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Sanofi and Medtronic to develop drug-device combos in diabetes

Companies tell PMLiVE their new alliance will take an ‘open innovation’ approach
ADA Sanofi

Sanofi has entered a partnership with US-based medical device firm Medtronic to develop drug-device combinations for people with type 2 diabetes.

The deal was announced at the American Diabetes Association's meeting in San Francisco at the weekend and brings together two leaders in their field, with Sanofi's basal insulin Lantus a standard treatment for many people with type 1 and type 2 diabetes and Medtronic's range of products, including insulin pumps and tools to monitor glucose levels, in common use.

The collaboration will initially focus on two priority areas: the development of simple, affordable devices for use in combination with Sanofi's diabetes treatments, and a set of care management services that support people with type 2 diabetes on making the transition from oral-only therapies to the use of insulin.

The two companies have experience of working together, having already collaborated on  an implantable insulin delivery system for type 1 diabetes, and that project will be added to the new alliance.

In a press briefing to announce the new deal, Pierre Chancel, head of Sanofi's global diabetes business, explained the partnership “made sense” as it allowed Sanofi to bring its experience in insulin to a company with expertise in treatment administration, helping to overcome the current fragmentation of the huge diabetes market.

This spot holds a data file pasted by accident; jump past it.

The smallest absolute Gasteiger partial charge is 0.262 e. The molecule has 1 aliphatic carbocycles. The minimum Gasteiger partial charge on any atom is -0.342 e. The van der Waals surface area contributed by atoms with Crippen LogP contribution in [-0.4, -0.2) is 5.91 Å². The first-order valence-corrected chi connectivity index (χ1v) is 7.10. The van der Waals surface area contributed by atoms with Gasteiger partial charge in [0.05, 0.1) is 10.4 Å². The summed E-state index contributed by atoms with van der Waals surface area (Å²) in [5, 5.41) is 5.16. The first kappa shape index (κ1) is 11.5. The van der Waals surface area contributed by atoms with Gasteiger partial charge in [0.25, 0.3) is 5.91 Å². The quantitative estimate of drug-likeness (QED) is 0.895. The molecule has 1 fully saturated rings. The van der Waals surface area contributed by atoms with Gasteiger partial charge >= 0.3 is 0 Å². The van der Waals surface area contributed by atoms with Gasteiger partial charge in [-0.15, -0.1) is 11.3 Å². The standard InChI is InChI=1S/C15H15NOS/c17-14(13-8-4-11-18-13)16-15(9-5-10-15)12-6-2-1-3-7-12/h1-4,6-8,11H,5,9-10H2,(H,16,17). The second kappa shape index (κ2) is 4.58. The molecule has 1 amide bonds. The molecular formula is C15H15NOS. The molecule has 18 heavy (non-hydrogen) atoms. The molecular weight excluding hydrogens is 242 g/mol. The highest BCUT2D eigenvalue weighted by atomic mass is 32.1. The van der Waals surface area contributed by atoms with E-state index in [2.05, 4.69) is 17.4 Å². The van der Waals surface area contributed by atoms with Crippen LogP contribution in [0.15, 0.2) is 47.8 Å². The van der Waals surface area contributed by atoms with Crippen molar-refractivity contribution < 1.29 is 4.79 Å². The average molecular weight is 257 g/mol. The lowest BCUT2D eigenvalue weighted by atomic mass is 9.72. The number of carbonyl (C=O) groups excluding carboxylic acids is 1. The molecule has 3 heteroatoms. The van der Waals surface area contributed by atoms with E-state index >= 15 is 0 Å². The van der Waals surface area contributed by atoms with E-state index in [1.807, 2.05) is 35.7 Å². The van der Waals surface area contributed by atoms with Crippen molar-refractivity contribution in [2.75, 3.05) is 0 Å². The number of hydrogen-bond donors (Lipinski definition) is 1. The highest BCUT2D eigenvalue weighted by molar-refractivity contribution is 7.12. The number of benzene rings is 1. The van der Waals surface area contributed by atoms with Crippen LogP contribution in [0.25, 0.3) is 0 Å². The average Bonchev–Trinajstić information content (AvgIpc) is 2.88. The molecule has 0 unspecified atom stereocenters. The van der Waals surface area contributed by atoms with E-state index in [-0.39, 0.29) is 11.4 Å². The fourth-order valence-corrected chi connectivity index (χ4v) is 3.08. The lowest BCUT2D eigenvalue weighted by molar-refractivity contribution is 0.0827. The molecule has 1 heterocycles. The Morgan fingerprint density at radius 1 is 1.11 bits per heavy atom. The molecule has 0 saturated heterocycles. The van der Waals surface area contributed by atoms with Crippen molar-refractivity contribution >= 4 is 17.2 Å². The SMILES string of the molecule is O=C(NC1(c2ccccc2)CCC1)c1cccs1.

“There is an opportunity for patients to be better controlled and better managed,” said Chancel, remarking that, for type 2 diabetes patients who are prescribed insulin after failing to control their blood sugar levels on oral therapies, up to 30 to 40 per cent drop out of insulin therapy in the first few months of treatment.

For Medtronic's part, Hooman Hakami, president of the company's diabetes business, said it wanted to “play a broader leadership role” in the area, noting the importance of the care management aspect of the collaboration.

“There's more to diabetes treatment than just pumps and sensors, certainly for patients,” he said. “And therefore it's important to see how we can perform in a more expansive way in the community. When you take the continuum of care, it's not just about drugs or equipment, there is training, education, patients care and partnerships as well.”

Hakami also explained why Medtronic chose to work with Sanofi over other companies working in diabetes.

“They're a leader in the space. They have experience in type 2 diabetes and understand the patient needs in that market. Coupled with our understanding of the type 1 market, which makes it a natural partnership”

Open innovation

There is scope for the collaboration to expand beyond Sanofi and Medtronic too, with the company describing the alliance as an “open-innovation model”.

Speaking to PMLiVE, Hakami said that payers, tech companies and information companies could all be involved at some point down the line.

“Both companies recognise that in order to advance care and reduce costs, it's not something we can do alone. Therefore we can bring partners into this. And that's the spirit of this platform.”

Christoph Heinemann, VP, strategy and portfolio management for Sanofi's diabetes business explained that Sanofi was no stranger to this approach, with two of its biggest developments in recent years - the iBGStar blood glucose monitoring system and the GLP-1 agonist Lyxumia - both having been developed with other firms.

“It's in our genes over the past few years,” said Heinemann. “Innovation today is only happening with biotechs from outside. Both Sanofi and Medtronic have large and successful R&D organisations, but we both recognise that in this complex world of diabetes you need to partner to go beyond.”

Article by
Thomas Meek

16th June 2014

From: Research, Sales



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